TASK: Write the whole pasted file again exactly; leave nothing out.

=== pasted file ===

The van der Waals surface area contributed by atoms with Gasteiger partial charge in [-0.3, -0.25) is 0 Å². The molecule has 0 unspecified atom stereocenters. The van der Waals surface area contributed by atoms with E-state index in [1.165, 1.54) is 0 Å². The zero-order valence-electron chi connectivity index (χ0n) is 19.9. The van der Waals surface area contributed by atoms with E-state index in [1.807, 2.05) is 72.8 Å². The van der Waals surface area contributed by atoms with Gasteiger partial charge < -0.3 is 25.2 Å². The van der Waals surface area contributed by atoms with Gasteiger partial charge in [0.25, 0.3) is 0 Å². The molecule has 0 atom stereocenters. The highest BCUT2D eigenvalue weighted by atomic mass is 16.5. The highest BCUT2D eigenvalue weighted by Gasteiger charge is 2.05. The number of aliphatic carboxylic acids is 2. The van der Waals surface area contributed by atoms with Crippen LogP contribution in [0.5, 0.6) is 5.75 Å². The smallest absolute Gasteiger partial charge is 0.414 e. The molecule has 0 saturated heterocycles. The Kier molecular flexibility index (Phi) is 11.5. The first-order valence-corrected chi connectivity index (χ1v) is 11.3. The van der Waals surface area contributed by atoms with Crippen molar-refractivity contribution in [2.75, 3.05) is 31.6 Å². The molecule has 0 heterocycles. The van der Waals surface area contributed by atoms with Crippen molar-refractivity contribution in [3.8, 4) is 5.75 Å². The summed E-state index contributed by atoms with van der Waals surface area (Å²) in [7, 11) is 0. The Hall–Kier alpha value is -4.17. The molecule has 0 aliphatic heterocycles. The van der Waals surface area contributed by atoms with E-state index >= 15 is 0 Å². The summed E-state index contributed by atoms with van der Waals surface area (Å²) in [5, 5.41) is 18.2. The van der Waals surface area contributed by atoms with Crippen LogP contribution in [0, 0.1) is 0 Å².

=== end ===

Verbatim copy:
The van der Waals surface area contributed by atoms with Gasteiger partial charge in [-0.3, -0.25) is 0 Å². The molecule has 0 unspecified atom stereocenters. The van der Waals surface area contributed by atoms with E-state index in [1.165, 1.54) is 0 Å². The zero-order valence-electron chi connectivity index (χ0n) is 19.9. The van der Waals surface area contributed by atoms with E-state index in [1.807, 2.05) is 72.8 Å². The van der Waals surface area contributed by atoms with Gasteiger partial charge < -0.3 is 25.2 Å². The van der Waals surface area contributed by atoms with Gasteiger partial charge in [0.25, 0.3) is 0 Å². The molecule has 0 atom stereocenters. The highest BCUT2D eigenvalue weighted by atomic mass is 16.5. The highest BCUT2D eigenvalue weighted by Gasteiger charge is 2.05. The number of aliphatic carboxylic acids is 2. The van der Waals surface area contributed by atoms with Crippen LogP contribution in [0.5, 0.6) is 5.75 Å². The smallest absolute Gasteiger partial charge is 0.414 e. The molecule has 0 saturated heterocycles. The Kier molecular flexibility index (Phi) is 11.5. The first-order valence-corrected chi connectivity index (χ1v) is 11.3. The van der Waals surface area contributed by atoms with Crippen molar-refractivity contribution in [2.75, 3.05) is 31.6 Å². The molecule has 0 heterocycles. The van der Waals surface area contributed by atoms with Crippen molar-refractivity contribution in [3.8, 4) is 5.75 Å². The summed E-state index contributed by atoms with van der Waals surface area (Å²) in [7, 11) is 0. The Hall–Kier alpha value is -4.17. The molecule has 0 aliphatic heterocycles. The van der Waals surface area contributed by atoms with E-state index >= 15 is 0 Å². The summed E-state index contributed by atoms with van der Waals surface area (Å²) in [5, 5.41) is 18.2. The van der Waals surface area contributed by atoms with Crippen LogP contribution in [0, 0.1) is 0 Å².